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close this bookBasic Facts on Urbanization (HABITAT, 2001, 21 p.)
View the documentAbout
View the documentIntroduction
View the documentGeneral Demographic Trends
View the documentThe Growth of Large Cities
View the documentThe Economics of Cities
View the documentUrbanization and Feminization of Poverty
View the documentThe Challenge of Adequate Housing
View the documentHomelessness
View the documentUrban Violence
View the documentEnvironmental Deterioration
View the documentAccess to Services and Basic Infrastructure
View the documentChildren in the Urban World
View the documentSustainable Urban Development
View the documentGlobal Campaigns on Security of Tenure and Urban Governance
View the documentNotes
View the documentList of References

Access to Services and Basic Infrastructure

A large proportion of the world's population remains deprived of basic services such as water supply and sanitation. This marginalised population is particularly large in those developing countries where economic progress has been slow. Yet the situation is improving. While in 1990, 30 per cent of the urban population in developing countries lacked access to safe water and 25 per cent lacked access to adequate sanitation, (45) recent UNICEF data indicates that these figures have since been reduced to some 13 and 25 per cent respectively (see table 10). If the latter percentages are applied to the urban population in the year 2000, some 253 million urban dwellers in developing countries will lack access to safe water, while 486 million will lack access to adequate sanitation.

Table 10. Access to safe water and adequate sanitation, urban areas, by region (1990-1997)

Region(4)

Per cent of population with access to:


Safe water

Adequate sanitation

Latin America & Caribbean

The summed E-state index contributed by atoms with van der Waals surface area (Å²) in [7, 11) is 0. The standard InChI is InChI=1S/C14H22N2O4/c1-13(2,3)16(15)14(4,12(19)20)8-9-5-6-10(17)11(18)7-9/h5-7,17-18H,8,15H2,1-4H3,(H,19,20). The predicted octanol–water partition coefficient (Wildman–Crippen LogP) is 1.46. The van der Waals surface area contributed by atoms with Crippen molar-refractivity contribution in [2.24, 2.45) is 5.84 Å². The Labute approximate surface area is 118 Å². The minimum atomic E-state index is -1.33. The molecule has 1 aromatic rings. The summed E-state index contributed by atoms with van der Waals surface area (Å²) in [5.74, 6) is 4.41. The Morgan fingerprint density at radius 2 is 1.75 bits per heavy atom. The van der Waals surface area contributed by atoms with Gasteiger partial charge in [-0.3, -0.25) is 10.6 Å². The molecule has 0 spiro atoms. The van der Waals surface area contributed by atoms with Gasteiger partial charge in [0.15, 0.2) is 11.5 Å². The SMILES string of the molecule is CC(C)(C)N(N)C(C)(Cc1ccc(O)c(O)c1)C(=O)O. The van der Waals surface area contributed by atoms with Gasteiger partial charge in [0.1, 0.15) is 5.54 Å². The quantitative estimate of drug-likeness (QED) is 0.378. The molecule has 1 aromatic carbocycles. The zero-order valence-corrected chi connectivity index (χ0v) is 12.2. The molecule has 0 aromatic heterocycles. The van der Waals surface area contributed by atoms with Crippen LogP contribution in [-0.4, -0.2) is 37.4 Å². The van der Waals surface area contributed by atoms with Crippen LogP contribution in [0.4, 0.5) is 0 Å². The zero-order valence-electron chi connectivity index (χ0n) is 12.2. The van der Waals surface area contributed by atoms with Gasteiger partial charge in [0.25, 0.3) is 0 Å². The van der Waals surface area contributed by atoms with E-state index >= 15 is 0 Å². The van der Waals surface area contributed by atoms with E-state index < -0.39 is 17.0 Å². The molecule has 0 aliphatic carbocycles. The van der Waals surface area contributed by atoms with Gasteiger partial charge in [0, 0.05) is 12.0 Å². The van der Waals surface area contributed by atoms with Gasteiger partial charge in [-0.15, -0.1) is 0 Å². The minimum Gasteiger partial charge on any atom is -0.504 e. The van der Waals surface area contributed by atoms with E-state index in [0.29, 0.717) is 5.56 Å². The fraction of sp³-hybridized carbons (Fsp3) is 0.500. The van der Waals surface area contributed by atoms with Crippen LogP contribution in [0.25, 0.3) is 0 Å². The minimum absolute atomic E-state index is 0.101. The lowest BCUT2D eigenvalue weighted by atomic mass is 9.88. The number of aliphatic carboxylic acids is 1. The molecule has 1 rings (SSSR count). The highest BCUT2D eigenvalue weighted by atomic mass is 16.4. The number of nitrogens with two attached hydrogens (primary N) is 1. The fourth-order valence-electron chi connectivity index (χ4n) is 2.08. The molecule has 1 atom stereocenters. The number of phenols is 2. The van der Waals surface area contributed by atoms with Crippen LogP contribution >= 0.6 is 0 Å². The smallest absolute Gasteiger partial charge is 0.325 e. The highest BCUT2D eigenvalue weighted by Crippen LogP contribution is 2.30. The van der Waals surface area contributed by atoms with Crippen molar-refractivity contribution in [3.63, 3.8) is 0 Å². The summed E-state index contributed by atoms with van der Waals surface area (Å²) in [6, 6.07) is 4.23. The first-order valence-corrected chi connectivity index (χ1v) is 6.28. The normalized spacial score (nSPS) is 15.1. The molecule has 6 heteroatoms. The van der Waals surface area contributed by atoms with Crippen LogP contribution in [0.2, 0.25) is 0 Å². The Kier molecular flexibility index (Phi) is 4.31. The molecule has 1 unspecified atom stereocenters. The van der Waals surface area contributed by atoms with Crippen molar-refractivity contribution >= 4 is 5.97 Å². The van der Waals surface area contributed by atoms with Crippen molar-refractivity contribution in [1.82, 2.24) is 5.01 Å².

87

81

Sub-Saharan Africa

75

66

North Africa & Middle East

84

95

Asia & Pacific

92

76


India

85

70


China

97

74


Rest of Asia & Pacific

92

83

Total developing countries

87

75

Source: Based on UNICEF, 1999 (see note 47).

Among those who had access to water in 1991, some two-thirds had water piped into their houses. The remaining third were supplied through public standpipes, yard taps, protected dug wells and boreholes/handpumps.(46) As tables 10 and 11 indicate, access to safe water is considerably less widespread in Sub-Saharan Africa than in the other regions.(47)

Table 11. Urban services provision, by region (1993)

Region(4)

Persons per hospital bed

Household connection level
(per cent of all households connected)

Regular waste collection
(per cent of households)



Water

Sewerage

Electricity


Industrial countries

67

99

96

99

97


High-income economies

132

99

98

99

99


Transitional economies

31

97

89

99

91

Developing countries

469

66

44

84

69


Latin America & Caribbean

288

77

62

92

85


Sub-Saharan Africa

954

38

13

42

36


North Africa & Middle East

410

77

59

90

65


Asia & Pacific

566

63

38

86

67

World total

146

82

70

92

83

Note: Based on data from selected cities (see note 11), for definitions see UNCHS (Habitat), 1995.

Source: Based on UNCHS (Habitat), 1998.

People living in poverty - and especially women, whose domestic responsibilities usually include providing water for the home - suffer the most from inadequate water supplies. Many are forced to purchase water from street vendors at exorbitant prices. Since water prices from street vendors are often considerably higher than the price of piped water, it is obvious that access to affordable water is a major issue for the urban poor.

As indicated in table 10, some 75 per cent of the urban population in developing countries currently have access to adequate sanitation facilities. Among those that had provision for sanitation in 1991, most (56.5 per cent) had a simple latrine; some 31.1 per cent lived in a house connected to a public sewer system, while about 12.4 per cent had a septic tank system.(48)

The urban population of Sub-Saharan Africa is considerably worse off than other regions in terms of provision of services (see table 11). In terms of health care, for example, there are some 954 persons per hospital bed in Sub-Saharan Africa, compared to 288 in Latin America and the Caribbean. In terms of regular waste collection and the supply of electricity, the situation is similar.

The rapid expansion of urban areas during the second half of the twentieth century is closely related to the availability and utilization of motor vehicles. In many cities, public transport has deteriorated to simple services for the poor or others who do not have access to private vehicles. Consequently, public transport is often overcrowded, technically outdated and sometimes even dangerous to use. At the same time, in many cities in industrial countries, public transport is not efficient in comparison with other modes of transport and is therefore less attractive to potential users.